The U.S. Environmental Protection Agency (EPA) is seeking recommendations from small business on whether insect repellents applied to the skin should continue to be exempt from federal pesticide regulation, according to an EPA press release. In another sign of transparency, the agency is also taking a new approach to obtaining small business views on this matter.
EPA’s reconsideration of the current exemption is based on concern that some exempted pesticide products may not perform effectively. The changes under consideration are intended to safeguard public health by assuring that minimum risk skin-applied insect repellent products perform effectively, and users receive protection from insects or ticks that may transmit serious diseases.
Currently, pesticide products that pose minimum risks to humans and the environment are exempt from federal regulation under the Federal Insecticide, Fungicide and Rodenticide Act, provided that the products are composed of certain ingredients and are labeled according to very specific criteria under the Act. Exempted products are not evaluated by EPA and, therefore, the agency is unable to verify the accuracy of the efficacy information on the labels of these minimum risk skin-applied repellents.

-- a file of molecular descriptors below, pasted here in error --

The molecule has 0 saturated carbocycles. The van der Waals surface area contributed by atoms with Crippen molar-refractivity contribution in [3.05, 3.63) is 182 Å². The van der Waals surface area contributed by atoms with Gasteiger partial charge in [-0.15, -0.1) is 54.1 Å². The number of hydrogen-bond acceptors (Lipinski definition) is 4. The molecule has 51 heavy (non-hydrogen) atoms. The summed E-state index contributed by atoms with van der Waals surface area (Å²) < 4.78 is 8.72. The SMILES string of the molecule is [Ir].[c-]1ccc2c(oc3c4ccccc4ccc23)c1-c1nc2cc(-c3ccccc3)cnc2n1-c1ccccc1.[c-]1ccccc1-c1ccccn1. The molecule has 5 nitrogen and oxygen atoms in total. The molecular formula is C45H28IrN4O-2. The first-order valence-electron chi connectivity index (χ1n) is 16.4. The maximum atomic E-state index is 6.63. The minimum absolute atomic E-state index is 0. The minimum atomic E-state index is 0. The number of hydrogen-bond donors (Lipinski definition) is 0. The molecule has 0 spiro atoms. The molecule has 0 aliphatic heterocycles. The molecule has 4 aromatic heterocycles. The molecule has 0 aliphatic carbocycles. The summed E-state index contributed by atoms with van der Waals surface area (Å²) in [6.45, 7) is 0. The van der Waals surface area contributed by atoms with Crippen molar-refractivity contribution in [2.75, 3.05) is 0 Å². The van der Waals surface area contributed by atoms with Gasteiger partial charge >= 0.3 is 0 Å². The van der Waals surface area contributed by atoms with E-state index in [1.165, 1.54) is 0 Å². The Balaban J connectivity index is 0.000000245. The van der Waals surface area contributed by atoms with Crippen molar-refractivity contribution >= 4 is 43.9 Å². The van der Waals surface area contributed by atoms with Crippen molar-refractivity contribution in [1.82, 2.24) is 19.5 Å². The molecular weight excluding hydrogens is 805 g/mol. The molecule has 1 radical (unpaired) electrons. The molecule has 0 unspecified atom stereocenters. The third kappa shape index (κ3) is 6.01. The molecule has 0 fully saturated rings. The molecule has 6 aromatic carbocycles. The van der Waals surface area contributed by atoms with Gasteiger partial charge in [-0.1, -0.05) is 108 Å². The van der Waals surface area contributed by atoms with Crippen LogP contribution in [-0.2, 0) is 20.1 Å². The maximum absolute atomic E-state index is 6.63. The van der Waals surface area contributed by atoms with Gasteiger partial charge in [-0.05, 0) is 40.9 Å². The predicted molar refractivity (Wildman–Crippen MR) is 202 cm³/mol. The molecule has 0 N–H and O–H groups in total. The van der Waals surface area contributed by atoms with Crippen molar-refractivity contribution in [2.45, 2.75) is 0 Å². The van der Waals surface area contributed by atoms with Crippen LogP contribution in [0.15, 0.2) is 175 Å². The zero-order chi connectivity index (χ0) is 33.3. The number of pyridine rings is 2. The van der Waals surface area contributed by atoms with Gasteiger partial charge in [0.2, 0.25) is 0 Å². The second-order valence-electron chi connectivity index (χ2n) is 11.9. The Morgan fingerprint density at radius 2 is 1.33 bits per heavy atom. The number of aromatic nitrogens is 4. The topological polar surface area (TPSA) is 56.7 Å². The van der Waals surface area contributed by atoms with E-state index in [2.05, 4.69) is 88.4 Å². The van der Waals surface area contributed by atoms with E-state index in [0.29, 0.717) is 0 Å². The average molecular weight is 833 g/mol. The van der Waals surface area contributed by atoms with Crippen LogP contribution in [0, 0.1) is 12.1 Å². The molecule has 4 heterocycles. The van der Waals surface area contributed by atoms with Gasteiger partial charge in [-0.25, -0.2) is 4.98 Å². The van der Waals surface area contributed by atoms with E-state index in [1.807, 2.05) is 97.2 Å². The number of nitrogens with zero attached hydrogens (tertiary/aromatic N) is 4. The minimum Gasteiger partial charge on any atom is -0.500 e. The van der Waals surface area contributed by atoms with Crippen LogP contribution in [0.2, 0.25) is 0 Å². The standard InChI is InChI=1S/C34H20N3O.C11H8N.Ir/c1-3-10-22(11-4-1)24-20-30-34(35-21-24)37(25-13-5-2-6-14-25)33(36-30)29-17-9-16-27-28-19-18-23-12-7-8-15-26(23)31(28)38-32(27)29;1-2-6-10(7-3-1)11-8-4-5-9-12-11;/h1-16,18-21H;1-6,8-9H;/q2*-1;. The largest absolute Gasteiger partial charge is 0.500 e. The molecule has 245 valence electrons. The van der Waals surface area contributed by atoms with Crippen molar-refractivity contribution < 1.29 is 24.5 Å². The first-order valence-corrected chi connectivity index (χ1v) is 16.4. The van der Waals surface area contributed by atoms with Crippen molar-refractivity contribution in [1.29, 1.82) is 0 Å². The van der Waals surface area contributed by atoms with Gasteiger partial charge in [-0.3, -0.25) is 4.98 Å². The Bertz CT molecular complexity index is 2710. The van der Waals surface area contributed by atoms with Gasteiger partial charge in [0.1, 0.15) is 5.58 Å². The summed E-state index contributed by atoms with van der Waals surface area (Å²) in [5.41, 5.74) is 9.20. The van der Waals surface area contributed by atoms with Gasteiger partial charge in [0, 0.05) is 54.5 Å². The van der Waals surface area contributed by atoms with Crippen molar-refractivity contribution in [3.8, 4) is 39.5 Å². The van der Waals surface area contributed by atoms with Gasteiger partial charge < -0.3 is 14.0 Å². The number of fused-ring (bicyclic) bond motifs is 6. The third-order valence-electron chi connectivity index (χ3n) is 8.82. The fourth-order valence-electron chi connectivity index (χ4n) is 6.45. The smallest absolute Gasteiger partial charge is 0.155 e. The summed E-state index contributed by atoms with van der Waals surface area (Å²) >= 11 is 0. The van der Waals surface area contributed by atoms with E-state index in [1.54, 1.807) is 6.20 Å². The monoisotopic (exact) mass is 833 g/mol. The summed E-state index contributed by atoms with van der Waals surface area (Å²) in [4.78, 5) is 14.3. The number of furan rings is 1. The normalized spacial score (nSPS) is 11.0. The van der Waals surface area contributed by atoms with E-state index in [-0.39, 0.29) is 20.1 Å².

EPA is seeking small business input through a Small Business Advocacy Review Panel. The Regulatory Flexibility Act requires EPA to convene such a panel for a proposed rule unless the agency certifies that the rule will not have a significant economic impact on a substantial number of small entities. The panel process offers an opportunity for small entities that are directly affected by a proposed rule to provide input into the rulemaking process. This action is the first time EPA has invited small businesses to self-nominate for participation in the panel process. Historically, EPA, in consultation with the Small Business Administration, has made the selections without providing an opportunity for interested small businesses to request participation.
Small business panel to reconsider regulatory exemptions for insect repellents (11/12)
November 12, 2009